STIMAC was always looking for the good in everyone, always searching for another trustworthy pal, his cousin said.
And LULIC trusted him with his secrets and could count on him for advice.
"He was kind of like a bigger brother to me."
After working as a pharmaceutical technician and construction worker in London, STIMAC wanted to continue his education and eventually become a paramedic.
That was just like STIMAC -- always wanting to help others, LULIC said.
He is survived by his parents, Mile and Katica STIMAC, sister Tina PRGESA, brother-in-law Dragan PRGESA and three nieces and nephews.

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SIMUNAC o@ca.on.middlesex_county.london.london_free_press 2007-10-31 published
Crash at intersection kills motorcyclist
By Daniela SIMUNAC, Sun Media, Wed., October 31, 2007
The Ontario Provincial Police's Dylan LANGILLE inspects a sports bike that was in collision with a car crossing Highway 7 at Denfield Road last night, killing the 32-year-old driver of the motorcycle. The motorcyclist was travelling west on Highway 7 while the car was going south on Denfield Road before the crash. There is a stop-sign at Denfield Road. (Mike HENSEN Sun Media)
Denfield -- Michael SERDAREVICH, 42, of London died yesterday when his motorcycle collided with a car at a rural intersection.
SERDAREVICH was travelling west on Elginfield Road, also known as Highway 7, when he struck the driver's side of a car going south on Denfield Road just before 6 p.m., police said.
The intersection is controlled by a stop sign on Denfield Road.
SERDAREVICH died at the scene, Middlesex Ontario Provincial Police Const. Chris HUNTER said.
Three people in the car suffered minor injuries, HUNTER said.
The intersection was closed for several hours.
Middlesex-London paramedics, Lucan-Biddulph firefighters and Middlesex Ontario Provincial Police all attended the scene.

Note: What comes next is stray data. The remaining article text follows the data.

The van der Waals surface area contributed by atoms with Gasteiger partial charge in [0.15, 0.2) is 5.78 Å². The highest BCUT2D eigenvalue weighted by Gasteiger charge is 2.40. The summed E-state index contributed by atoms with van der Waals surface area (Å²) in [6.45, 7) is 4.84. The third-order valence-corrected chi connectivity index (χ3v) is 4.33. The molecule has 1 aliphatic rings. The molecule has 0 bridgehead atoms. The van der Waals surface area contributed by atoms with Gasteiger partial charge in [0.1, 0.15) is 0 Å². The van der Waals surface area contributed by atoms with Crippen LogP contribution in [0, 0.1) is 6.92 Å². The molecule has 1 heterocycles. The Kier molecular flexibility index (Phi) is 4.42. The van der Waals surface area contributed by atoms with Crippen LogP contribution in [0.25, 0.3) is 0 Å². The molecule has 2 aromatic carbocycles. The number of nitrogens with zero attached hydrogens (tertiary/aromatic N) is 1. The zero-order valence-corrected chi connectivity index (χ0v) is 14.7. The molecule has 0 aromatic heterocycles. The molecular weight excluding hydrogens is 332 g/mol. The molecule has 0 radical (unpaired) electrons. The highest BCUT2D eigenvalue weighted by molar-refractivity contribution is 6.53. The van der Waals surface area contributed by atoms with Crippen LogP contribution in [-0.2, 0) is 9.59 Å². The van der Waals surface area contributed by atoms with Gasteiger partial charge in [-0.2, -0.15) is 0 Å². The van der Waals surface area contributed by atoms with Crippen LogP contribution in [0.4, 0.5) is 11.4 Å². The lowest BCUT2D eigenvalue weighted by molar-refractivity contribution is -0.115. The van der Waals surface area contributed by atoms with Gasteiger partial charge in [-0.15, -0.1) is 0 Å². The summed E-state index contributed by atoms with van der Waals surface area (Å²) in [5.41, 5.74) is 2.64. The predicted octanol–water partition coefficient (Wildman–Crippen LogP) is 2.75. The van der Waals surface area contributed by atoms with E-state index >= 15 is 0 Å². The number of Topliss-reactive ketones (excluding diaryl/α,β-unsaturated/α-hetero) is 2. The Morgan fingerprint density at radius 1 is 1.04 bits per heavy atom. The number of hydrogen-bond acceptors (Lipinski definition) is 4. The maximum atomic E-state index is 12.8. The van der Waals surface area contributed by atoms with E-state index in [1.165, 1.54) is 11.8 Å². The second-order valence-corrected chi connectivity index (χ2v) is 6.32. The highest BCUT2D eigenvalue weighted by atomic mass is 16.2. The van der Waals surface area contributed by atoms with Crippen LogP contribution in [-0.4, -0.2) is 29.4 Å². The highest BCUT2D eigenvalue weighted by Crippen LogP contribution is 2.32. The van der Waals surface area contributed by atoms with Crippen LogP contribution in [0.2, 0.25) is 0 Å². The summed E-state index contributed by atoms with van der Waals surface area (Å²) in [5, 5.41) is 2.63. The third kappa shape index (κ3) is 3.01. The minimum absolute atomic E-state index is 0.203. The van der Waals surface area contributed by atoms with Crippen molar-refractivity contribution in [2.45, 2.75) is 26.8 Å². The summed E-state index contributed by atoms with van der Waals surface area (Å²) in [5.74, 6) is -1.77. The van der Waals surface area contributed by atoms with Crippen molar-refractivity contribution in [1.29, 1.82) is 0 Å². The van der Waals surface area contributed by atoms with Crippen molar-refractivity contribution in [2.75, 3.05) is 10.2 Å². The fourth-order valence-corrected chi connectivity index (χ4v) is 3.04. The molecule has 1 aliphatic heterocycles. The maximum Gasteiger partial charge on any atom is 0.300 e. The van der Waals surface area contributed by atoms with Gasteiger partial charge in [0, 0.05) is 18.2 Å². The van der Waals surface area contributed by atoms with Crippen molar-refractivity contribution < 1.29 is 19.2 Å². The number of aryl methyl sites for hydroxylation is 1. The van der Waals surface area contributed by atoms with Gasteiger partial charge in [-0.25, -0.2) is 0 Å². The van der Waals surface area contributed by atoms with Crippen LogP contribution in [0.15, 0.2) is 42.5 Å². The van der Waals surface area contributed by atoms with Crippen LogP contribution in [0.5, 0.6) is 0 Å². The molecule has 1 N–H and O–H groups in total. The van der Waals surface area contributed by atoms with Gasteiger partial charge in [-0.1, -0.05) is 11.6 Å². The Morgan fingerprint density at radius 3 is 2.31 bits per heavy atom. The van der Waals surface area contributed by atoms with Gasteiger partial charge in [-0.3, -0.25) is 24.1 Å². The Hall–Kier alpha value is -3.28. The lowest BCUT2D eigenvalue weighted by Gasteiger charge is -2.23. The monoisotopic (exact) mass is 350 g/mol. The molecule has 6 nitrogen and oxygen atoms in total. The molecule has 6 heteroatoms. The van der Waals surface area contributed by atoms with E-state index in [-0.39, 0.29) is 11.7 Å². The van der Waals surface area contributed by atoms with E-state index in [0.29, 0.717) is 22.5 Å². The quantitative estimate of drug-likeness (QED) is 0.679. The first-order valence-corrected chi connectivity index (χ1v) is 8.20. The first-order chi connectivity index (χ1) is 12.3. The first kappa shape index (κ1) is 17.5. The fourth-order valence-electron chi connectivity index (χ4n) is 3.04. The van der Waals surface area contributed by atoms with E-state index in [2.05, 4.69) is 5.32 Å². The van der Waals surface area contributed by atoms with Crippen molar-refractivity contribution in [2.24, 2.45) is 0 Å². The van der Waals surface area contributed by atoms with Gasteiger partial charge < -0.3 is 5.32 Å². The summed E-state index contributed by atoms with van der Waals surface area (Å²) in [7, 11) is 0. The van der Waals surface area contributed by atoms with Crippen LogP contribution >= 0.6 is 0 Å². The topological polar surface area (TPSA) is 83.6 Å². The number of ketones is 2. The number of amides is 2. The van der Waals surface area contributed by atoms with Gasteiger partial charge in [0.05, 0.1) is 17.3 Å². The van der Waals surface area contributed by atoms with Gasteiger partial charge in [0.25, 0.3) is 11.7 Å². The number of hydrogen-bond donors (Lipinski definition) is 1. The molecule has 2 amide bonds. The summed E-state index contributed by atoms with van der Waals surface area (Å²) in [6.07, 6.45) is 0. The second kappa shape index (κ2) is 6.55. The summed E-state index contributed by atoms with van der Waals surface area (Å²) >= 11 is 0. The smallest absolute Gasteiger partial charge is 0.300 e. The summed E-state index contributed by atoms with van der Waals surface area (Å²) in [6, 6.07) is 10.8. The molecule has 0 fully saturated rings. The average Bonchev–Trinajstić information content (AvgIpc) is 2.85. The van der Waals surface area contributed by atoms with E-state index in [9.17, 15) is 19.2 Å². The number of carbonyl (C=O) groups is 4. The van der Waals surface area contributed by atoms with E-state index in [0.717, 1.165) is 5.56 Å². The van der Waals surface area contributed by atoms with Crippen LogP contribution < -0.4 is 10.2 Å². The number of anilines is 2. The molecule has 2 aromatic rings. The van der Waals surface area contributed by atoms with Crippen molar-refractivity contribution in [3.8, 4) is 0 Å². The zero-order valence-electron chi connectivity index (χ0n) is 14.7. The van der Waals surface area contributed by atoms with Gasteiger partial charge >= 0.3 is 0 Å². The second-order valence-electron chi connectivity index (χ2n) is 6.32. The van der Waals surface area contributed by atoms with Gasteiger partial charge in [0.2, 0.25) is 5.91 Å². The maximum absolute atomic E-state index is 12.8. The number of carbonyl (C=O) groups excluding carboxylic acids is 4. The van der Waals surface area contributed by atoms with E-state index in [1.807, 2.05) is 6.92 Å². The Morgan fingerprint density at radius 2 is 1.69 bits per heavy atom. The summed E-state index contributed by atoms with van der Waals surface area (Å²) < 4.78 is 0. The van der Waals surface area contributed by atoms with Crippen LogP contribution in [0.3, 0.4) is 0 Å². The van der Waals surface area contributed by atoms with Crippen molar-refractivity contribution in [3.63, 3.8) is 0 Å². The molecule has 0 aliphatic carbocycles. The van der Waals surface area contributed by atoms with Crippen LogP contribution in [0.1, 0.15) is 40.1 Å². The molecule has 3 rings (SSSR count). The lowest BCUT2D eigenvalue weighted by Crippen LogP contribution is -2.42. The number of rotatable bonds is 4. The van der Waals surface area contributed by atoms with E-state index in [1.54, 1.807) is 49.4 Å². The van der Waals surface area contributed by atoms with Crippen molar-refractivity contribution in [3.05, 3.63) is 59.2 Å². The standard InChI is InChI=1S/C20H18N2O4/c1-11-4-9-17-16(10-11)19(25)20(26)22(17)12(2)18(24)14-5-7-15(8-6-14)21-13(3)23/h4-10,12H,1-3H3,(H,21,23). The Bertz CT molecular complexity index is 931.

A helicopter also arrived, but left without a patient.
The investigation continues, HUNTER said.

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SIMUNAC o@ca.on.middlesex_county.london.london_free_press 2007-12-03 published
Wife killed, spouse critical after fire
By Daniela SIMUNAC and Kathy RUMLESKI, Sun Media, Mon., December 3, One woman died and her husband was critically burned in a weekend fire that consumed a one-storey house in Alvinston.
Brenda GREENWOOD was identified as the person deceased and her husband Jim is in a London hospital with critical burns.
The cause of death has not been determined.
The Ontario Fire Marshal's Office was called to investigate the Saturday night blaze at 8066 Wallace St. in the Lambton County community.
A neighbour found an injured Jim GREENWOOD outside a west side door, the Ontario Provincial Police said.
His wife was found by firefighters, lying inside the house by the same door.
"The scene is still being treated as a crime scene, as investigations are ongoing," said Lambton Ontario Provincial Police Const. John Reurink.
A neighbour called 911 about 8 p.m. after seeing the house engulfed in flames.
Alvinston and Watford firefighters battled the blaze and tended to the injured man.
Alvinston fire Chief Ron HILLS said firefighters were on the scene again yesterday morning. "We didn't want to pull the ceiling down (Saturday) night. There was a concern of smoke."
HILL said the fire marshal's investigator arrived on site yesterday afternoon.

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SIMUNAC o@ca.on.middlesex_county.london.london_free_press 2007-12-26 published
Widow found slain
Her son is charged with murder in the death in the complex in Westmount.
By Katherina DEHAAS, Patrick MALONEY and Daniela SIMUNAC, Sun Media, Wed., December 26, 2007
Cranbrook Trace is a caring little community, a clutch of high-end London condos where residents greet their neighbours by name and keep an eye out for one another.